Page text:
- Features – For example, does the software offer account metrics tracking? Does it offer social listening through keywords and hashtags? Does it offer features for publicly sharing metrics dashboards?
- Posts per month – the total number of posts across your entire account that you can collect in a given month. Examples: 10,000 posts a month; 50,000 posts a month. After that number is reached, the software stops collecting until a new month begins. If you are using the software across several classes simultaneously, have a lot of students setting up trackers, or if your trackers are following well-known brands or trending hashtags, these posts will be quickly eaten away.
- Number of login accounts – How many different login accounts you get. This is a vital question. Are your teams working in groups and can share logins, or do you need each student to be able to login separately?
Each company may value the above variables, or others not mentioned, differently. For example, one company may base pricing heavily on the number of keyword trackers and be pretty loose on the number of login accounts whereas another company may have no wiggle room on login accounts but be willing to give you additional posts per month to close the deal.
Using Keyhole Social Media Analytics Software for Social Listening
This series is really an update to older posts that looked at the use of Microsoft Social Engagement to track a class client and Meltwater to conduct a social media audit as well as using Meltwater for conducting social media listening about a client. I adjusted those earlier assignments to update them to the changing landscape and the affordances of the Keyhole software. But you may want to check both of those assignments out for some backstory if you are new to teaching social media analytics.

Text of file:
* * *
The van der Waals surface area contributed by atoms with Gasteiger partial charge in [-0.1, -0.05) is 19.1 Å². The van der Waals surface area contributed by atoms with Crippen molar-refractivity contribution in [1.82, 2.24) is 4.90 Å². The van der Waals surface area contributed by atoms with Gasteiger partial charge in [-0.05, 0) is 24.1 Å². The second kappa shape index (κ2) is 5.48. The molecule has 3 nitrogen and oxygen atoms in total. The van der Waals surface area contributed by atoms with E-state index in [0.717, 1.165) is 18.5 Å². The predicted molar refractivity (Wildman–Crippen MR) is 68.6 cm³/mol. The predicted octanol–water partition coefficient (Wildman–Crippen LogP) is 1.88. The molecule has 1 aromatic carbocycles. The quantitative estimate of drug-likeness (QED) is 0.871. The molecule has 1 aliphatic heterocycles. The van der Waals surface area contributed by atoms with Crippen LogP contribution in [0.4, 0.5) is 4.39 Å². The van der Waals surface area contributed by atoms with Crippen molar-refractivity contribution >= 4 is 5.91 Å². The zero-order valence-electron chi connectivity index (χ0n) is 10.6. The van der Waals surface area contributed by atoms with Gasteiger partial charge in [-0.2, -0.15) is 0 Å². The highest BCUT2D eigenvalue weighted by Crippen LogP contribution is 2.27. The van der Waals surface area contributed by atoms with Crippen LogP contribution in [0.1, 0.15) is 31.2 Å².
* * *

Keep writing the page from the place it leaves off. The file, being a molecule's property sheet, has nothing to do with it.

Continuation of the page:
Alright, the history aside, let’s get into it:
First, I assign my students to watch the videos on Keyhole’s YouTube channel to familiarize themselves with the software. I provide a brief lecture discussing why social media listening is important. In the lecture I also discuss Boolean operators as they are useful in setting up keyword searches.
Intro to Social Media Analytics Class Activity with Keyhole
After the lecture, students are told that they are to use Keyhole to do a little social listening on a brand. My go to brand for years for this assignment has been Burt’s Bees. I choose them because I know some of their history, I have used some of their products, and because they make a variety of products across ages and genders (soaps, toothpastes, lip balms, lotions, etc.), increasing the chance that my students will be familiar with them. Further, Burt’s Bees is popular among bloggers and YouTubers, so there is often a sufficient amount of chatter about them. But you can use any brand you’re familiar with so long as there is sufficient chatter about the brand on social.